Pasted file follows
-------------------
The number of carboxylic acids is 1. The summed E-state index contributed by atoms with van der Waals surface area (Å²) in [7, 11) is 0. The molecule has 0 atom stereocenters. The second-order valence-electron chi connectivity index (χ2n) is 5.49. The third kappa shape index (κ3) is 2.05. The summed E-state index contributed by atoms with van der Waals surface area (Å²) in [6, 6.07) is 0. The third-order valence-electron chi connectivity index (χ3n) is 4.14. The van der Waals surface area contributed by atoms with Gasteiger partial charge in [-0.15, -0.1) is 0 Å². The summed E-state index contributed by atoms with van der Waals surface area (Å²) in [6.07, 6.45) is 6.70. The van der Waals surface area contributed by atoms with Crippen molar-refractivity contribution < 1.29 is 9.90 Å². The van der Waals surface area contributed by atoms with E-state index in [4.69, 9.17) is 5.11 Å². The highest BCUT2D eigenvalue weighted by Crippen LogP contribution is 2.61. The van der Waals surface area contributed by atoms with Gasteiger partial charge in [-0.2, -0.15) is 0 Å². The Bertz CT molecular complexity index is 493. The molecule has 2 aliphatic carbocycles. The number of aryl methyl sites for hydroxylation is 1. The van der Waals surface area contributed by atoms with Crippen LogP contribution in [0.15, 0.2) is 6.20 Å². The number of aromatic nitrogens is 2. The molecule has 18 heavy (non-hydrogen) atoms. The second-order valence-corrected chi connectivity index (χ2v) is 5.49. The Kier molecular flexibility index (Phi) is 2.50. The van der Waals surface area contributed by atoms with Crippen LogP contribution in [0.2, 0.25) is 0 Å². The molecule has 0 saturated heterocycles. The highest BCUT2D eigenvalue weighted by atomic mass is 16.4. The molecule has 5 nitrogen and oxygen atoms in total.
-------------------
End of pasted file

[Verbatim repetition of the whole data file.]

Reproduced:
The number of carboxylic acids is 1. The summed E-state index contributed by atoms with van der Waals surface area (Å²) in [7, 11) is 0. The molecule has 0 atom stereocenters. The second-order valence-electron chi connectivity index (χ2n) is 5.49. The third kappa shape index (κ3) is 2.05. The summed E-state index contributed by atoms with van der Waals surface area (Å²) in [6, 6.07) is 0. The third-order valence-electron chi connectivity index (χ3n) is 4.14. The van der Waals surface area contributed by atoms with Gasteiger partial charge in [-0.15, -0.1) is 0 Å². The summed E-state index contributed by atoms with van der Waals surface area (Å²) in [6.07, 6.45) is 6.70. The van der Waals surface area contributed by atoms with Crippen molar-refractivity contribution < 1.29 is 9.90 Å². The van der Waals surface area contributed by atoms with E-state index in [4.69, 9.17) is 5.11 Å². The highest BCUT2D eigenvalue weighted by Crippen LogP contribution is 2.61. The van der Waals surface area contributed by atoms with Gasteiger partial charge in [-0.2, -0.15) is 0 Å². The Bertz CT molecular complexity index is 493. The molecule has 2 aliphatic carbocycles. The number of aryl methyl sites for hydroxylation is 1. The van der Waals surface area contributed by atoms with Crippen LogP contribution in [0.15, 0.2) is 6.20 Å². The number of aromatic nitrogens is 2. The molecule has 18 heavy (non-hydrogen) atoms. The second-order valence-corrected chi connectivity index (χ2v) is 5.49. The Kier molecular flexibility index (Phi) is 2.50. The van der Waals surface area contributed by atoms with Crippen LogP contribution in [0.2, 0.25) is 0 Å². The molecule has 0 saturated heterocycles. The highest BCUT2D eigenvalue weighted by atomic mass is 16.4. The molecule has 5 nitrogen and oxygen atoms in total.